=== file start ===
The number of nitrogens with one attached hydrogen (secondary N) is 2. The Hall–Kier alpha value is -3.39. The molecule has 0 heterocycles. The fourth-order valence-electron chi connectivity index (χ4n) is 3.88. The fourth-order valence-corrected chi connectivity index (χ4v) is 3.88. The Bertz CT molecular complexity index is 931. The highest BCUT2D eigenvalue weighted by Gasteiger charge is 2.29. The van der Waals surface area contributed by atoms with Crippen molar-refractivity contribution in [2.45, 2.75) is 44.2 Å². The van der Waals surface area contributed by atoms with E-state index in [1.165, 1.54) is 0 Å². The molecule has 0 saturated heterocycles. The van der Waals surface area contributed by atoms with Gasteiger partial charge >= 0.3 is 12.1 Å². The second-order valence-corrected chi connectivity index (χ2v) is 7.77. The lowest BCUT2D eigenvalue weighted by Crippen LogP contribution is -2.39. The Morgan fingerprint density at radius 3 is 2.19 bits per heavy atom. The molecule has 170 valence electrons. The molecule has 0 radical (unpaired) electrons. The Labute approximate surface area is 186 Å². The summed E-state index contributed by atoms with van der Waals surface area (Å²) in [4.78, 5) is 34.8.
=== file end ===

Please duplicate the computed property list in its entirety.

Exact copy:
The number of nitrogens with one attached hydrogen (secondary N) is 2. The Hall–Kier alpha value is -3.39. The molecule has 0 heterocycles. The fourth-order valence-electron chi connectivity index (χ4n) is 3.88. The fourth-order valence-corrected chi connectivity index (χ4v) is 3.88. The Bertz CT molecular complexity index is 931. The highest BCUT2D eigenvalue weighted by Gasteiger charge is 2.29. The van der Waals surface area contributed by atoms with Crippen molar-refractivity contribution in [2.45, 2.75) is 44.2 Å². The van der Waals surface area contributed by atoms with E-state index in [1.165, 1.54) is 0 Å². The molecule has 0 saturated heterocycles. The van der Waals surface area contributed by atoms with Gasteiger partial charge >= 0.3 is 12.1 Å². The second-order valence-corrected chi connectivity index (χ2v) is 7.77. The lowest BCUT2D eigenvalue weighted by Crippen LogP contribution is -2.39. The Morgan fingerprint density at radius 3 is 2.19 bits per heavy atom. The molecule has 170 valence electrons. The molecule has 0 radical (unpaired) electrons. The Labute approximate surface area is 186 Å². The summed E-state index contributed by atoms with van der Waals surface area (Å²) in [4.78, 5) is 34.8.